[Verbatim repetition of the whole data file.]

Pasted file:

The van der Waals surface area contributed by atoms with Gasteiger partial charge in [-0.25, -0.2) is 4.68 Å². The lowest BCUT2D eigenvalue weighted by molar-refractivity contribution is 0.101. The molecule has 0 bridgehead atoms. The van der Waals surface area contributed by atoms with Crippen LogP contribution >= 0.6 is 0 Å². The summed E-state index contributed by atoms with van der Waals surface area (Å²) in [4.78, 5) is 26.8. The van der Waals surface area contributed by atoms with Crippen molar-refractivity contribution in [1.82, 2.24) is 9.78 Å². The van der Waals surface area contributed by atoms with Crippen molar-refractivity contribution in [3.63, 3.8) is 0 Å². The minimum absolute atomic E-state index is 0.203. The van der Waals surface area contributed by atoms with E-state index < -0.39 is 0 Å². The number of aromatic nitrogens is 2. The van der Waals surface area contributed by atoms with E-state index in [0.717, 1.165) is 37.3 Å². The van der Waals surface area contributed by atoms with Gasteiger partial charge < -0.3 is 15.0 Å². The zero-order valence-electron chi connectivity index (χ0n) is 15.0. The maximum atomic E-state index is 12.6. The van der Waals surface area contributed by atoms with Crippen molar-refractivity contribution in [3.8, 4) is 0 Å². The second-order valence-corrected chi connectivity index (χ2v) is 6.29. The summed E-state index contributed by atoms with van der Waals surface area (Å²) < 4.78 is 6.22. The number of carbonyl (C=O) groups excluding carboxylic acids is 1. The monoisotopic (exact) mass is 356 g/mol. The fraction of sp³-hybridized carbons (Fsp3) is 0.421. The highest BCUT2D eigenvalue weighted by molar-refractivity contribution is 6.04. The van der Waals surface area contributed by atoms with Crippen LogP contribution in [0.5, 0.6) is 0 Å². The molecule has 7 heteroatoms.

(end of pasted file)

The van der Waals surface area contributed by atoms with Gasteiger partial charge in [-0.25, -0.2) is 4.68 Å². The lowest BCUT2D eigenvalue weighted by molar-refractivity contribution is 0.101. The molecule has 0 bridgehead atoms. The van der Waals surface area contributed by atoms with Crippen LogP contribution >= 0.6 is 0 Å². The summed E-state index contributed by atoms with van der Waals surface area (Å²) in [4.78, 5) is 26.8. The van der Waals surface area contributed by atoms with Crippen molar-refractivity contribution in [1.82, 2.24) is 9.78 Å². The van der Waals surface area contributed by atoms with Crippen molar-refractivity contribution in [3.63, 3.8) is 0 Å². The minimum absolute atomic E-state index is 0.203. The van der Waals surface area contributed by atoms with E-state index < -0.39 is 0 Å². The number of aromatic nitrogens is 2. The van der Waals surface area contributed by atoms with E-state index in [0.717, 1.165) is 37.3 Å². The van der Waals surface area contributed by atoms with Gasteiger partial charge < -0.3 is 15.0 Å². The zero-order valence-electron chi connectivity index (χ0n) is 15.0. The maximum atomic E-state index is 12.6. The van der Waals surface area contributed by atoms with Crippen molar-refractivity contribution in [3.8, 4) is 0 Å². The second-order valence-corrected chi connectivity index (χ2v) is 6.29. The summed E-state index contributed by atoms with van der Waals surface area (Å²) < 4.78 is 6.22. The number of carbonyl (C=O) groups excluding carboxylic acids is 1. The monoisotopic (exact) mass is 356 g/mol. The fraction of sp³-hybridized carbons (Fsp3) is 0.421. The highest BCUT2D eigenvalue weighted by molar-refractivity contribution is 6.04. The van der Waals surface area contributed by atoms with Crippen LogP contribution in [0.5, 0.6) is 0 Å². The molecule has 7 heteroatoms.